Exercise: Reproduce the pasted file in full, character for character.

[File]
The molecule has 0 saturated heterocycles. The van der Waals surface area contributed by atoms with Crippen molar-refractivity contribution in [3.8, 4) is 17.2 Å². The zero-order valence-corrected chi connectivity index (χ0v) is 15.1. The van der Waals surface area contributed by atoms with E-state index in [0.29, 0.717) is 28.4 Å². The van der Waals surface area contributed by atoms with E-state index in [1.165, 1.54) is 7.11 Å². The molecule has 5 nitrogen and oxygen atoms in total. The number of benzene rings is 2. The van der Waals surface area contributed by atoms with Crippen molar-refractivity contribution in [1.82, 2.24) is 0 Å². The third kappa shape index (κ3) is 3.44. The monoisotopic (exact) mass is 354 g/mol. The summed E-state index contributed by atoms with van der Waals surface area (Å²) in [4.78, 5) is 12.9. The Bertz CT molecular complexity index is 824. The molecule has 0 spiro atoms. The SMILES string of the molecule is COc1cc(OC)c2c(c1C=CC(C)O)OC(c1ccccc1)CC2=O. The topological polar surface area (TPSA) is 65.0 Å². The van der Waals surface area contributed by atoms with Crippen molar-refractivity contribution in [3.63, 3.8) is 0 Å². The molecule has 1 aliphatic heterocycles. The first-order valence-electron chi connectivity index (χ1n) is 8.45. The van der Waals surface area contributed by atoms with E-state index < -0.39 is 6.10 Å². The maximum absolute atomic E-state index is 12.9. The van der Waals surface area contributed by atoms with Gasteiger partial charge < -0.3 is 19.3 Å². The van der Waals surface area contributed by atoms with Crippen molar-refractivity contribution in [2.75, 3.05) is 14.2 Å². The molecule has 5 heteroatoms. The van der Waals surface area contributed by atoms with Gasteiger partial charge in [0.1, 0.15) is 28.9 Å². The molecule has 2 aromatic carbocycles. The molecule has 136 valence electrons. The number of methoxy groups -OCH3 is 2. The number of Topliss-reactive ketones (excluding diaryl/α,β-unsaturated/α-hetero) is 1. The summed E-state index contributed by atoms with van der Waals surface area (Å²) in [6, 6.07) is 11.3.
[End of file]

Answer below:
The molecule has 0 saturated heterocycles. The van der Waals surface area contributed by atoms with Crippen molar-refractivity contribution in [3.8, 4) is 17.2 Å². The zero-order valence-corrected chi connectivity index (χ0v) is 15.1. The van der Waals surface area contributed by atoms with E-state index in [0.29, 0.717) is 28.4 Å². The van der Waals surface area contributed by atoms with E-state index in [1.165, 1.54) is 7.11 Å². The molecule has 5 nitrogen and oxygen atoms in total. The number of benzene rings is 2. The van der Waals surface area contributed by atoms with Crippen molar-refractivity contribution in [1.82, 2.24) is 0 Å². The third kappa shape index (κ3) is 3.44. The monoisotopic (exact) mass is 354 g/mol. The summed E-state index contributed by atoms with van der Waals surface area (Å²) in [4.78, 5) is 12.9. The Bertz CT molecular complexity index is 824. The molecule has 0 spiro atoms. The SMILES string of the molecule is COc1cc(OC)c2c(c1C=CC(C)O)OC(c1ccccc1)CC2=O. The topological polar surface area (TPSA) is 65.0 Å². The van der Waals surface area contributed by atoms with Crippen molar-refractivity contribution in [3.63, 3.8) is 0 Å². The molecule has 1 aliphatic heterocycles. The first-order valence-electron chi connectivity index (χ1n) is 8.45. The van der Waals surface area contributed by atoms with E-state index < -0.39 is 6.10 Å². The maximum absolute atomic E-state index is 12.9. The van der Waals surface area contributed by atoms with Gasteiger partial charge < -0.3 is 19.3 Å². The van der Waals surface area contributed by atoms with Crippen molar-refractivity contribution in [2.75, 3.05) is 14.2 Å². The molecule has 5 heteroatoms. The van der Waals surface area contributed by atoms with Gasteiger partial charge in [0.1, 0.15) is 28.9 Å². The molecule has 2 aromatic carbocycles. The molecule has 136 valence electrons. The number of methoxy groups -OCH3 is 2. The number of Topliss-reactive ketones (excluding diaryl/α,β-unsaturated/α-hetero) is 1. The summed E-state index contributed by atoms with van der Waals surface area (Å²) in [6, 6.07) is 11.3.